Club instability at top could snowball into crisis


“Fearless” Facer evokes memories of an era when club “secretaries”, as they were then called, were all-powerful. Their job description was a misnomer because they couldn’t type or take shorthand. In some cases they wouldn’t answer the phone.

But they were the dominant figures at the club. Think of Canterbury’s Peter “Bullfrog” Moore, Manly’s Ken “Arko” Arthurson and Parramatta’s Denis “The Emperor” Fitzgerald. The coach was the only one capable of challenging their authority, and Jack Gibson left the Eels after a dispute with Fitzgerald.

Since the era of these powerful club bosses, their status has been eroded. Corporate governance has played a role. Whereas a CEO could often make decisions unilaterally, most matters today go before the board.

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Club chairs, particularly high-profile ones – such as the Roosters’ Nick Politis, Souths’ Nick Pappas and the Cowboys’ Laurence Lancini – are well known while their chief executives are not.

Chairs used to meet annually and chief executives monthly. Now it has been reversed, with chair meetings regular and newsworthy events. This has been the case in AFL for decades, with prominent businessmen and politicians, such as former Victorian premier Jeff Kennett leading Hawthorn and media personality Eddie McGuire president of Collingwood.

But AFL clubs have also enjoyed stability at CEO level, allowing them to set a strategy and follow it.

Former Australian Rugby Union chief John O’Neill has long maintained that a successful club has a good chair, a good CEO and a good coach. It’s a combination that won’t guarantee a premiership every year but usually ensures a club will be in the mix at season’s end.

Add an experienced football manager, such as the Storm’s Frank Ponissi and Souths’ Shane Richardson, and a club is in a strong position to stay at the top.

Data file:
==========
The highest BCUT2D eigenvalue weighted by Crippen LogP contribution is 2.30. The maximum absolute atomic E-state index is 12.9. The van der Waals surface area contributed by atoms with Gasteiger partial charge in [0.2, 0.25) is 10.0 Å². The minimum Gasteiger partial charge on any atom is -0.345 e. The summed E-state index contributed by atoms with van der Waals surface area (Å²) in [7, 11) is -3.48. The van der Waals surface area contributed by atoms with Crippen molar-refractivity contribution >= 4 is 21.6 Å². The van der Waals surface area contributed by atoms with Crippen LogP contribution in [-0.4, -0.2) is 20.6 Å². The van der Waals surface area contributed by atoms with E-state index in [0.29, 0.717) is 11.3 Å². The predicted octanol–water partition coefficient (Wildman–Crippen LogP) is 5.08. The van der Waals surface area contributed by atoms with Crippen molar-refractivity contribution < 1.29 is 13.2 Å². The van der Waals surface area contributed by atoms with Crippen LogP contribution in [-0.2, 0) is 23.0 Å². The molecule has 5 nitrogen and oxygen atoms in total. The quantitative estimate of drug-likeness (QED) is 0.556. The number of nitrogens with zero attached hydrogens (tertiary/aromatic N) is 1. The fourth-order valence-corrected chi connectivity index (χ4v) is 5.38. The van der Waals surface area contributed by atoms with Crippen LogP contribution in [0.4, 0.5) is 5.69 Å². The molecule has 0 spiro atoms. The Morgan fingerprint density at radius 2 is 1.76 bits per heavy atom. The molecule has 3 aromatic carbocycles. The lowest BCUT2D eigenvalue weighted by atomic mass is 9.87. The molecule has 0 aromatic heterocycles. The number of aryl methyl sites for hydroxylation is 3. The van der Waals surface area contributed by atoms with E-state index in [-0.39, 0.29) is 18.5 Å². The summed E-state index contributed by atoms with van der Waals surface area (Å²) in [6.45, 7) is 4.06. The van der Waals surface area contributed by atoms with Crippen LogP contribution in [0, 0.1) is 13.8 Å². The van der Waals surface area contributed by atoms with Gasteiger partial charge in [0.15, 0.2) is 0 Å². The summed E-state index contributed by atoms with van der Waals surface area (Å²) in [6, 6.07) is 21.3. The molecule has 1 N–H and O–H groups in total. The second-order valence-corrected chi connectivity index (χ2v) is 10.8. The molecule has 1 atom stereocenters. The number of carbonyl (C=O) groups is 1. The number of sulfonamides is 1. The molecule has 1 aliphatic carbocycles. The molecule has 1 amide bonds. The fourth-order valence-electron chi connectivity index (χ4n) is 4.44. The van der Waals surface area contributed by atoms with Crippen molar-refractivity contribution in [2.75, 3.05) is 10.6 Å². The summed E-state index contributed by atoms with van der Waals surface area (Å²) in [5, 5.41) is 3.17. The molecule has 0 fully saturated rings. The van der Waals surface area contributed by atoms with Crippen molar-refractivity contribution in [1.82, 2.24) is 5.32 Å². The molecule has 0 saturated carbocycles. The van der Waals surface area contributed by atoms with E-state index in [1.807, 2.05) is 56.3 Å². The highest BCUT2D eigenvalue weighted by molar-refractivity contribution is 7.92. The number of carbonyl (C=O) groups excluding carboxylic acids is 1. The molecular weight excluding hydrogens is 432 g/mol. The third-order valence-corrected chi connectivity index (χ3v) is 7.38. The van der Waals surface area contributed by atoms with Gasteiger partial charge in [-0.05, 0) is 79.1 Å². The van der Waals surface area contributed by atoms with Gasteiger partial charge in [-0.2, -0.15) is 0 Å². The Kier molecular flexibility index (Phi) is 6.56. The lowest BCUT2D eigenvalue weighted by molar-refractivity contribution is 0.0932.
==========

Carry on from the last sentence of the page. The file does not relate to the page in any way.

The AFL has a long history of high-profile names in top roles at clubs, such as Eddie McGuire at Collingwood.Credit:Wayne Taylor

The problem for the NRL is the high level of turnover in top positions, particularly CEOs.

Johnston’s planned departure at the beginning of next season, after a brief second tenure, follows the exit of seven club bosses since the end of last season. A further two returned from suspension. Factor in the coaching merry-go-round at the end of last season, when Des Hasler returned to Manly, Michael Maguire took the job at Wests Tigers, Ivan Cleary moved to Penrith, and Wayne Bennett and Anthony Seibold swapped clubs. Another two coaches, the Titans’ Garth Brennan and the Knights’ Nathan Brown, have been sacked.

Brisbane’s Paul White and Canberra’s Don Furner are the only bosses who have been in their jobs for more than five years. Melbourne’s Dave Donaghy is the next most senior.

By contrast, the Eels, Sharks and Sea Eagles have had about five each in this time. Significantly, all three clubs have been guilty of salary cap breaches in the same period.

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While some argue a strong boss would never have allowed the club to cheat on the cap, it also reflects the difficulty of a job where the chief executive is buffeted by more influential figures.

Manly have appointed Stephen Humphreys to replace interim CEO Gary Wolman. Humphreys returns to the NRL six years after resigning at West Tigers, where he served for four years. However, his gain has been balanced by the loss of the corporate knowledge of the Eels’ Bernie Gurr, who led the Roosters for nine years. Little-known Jim Sarantinos has entered the revolving door at Parramatta.

Perhaps Dragons fans who chanted “Oust Doust” would be happy to see their old boss back.

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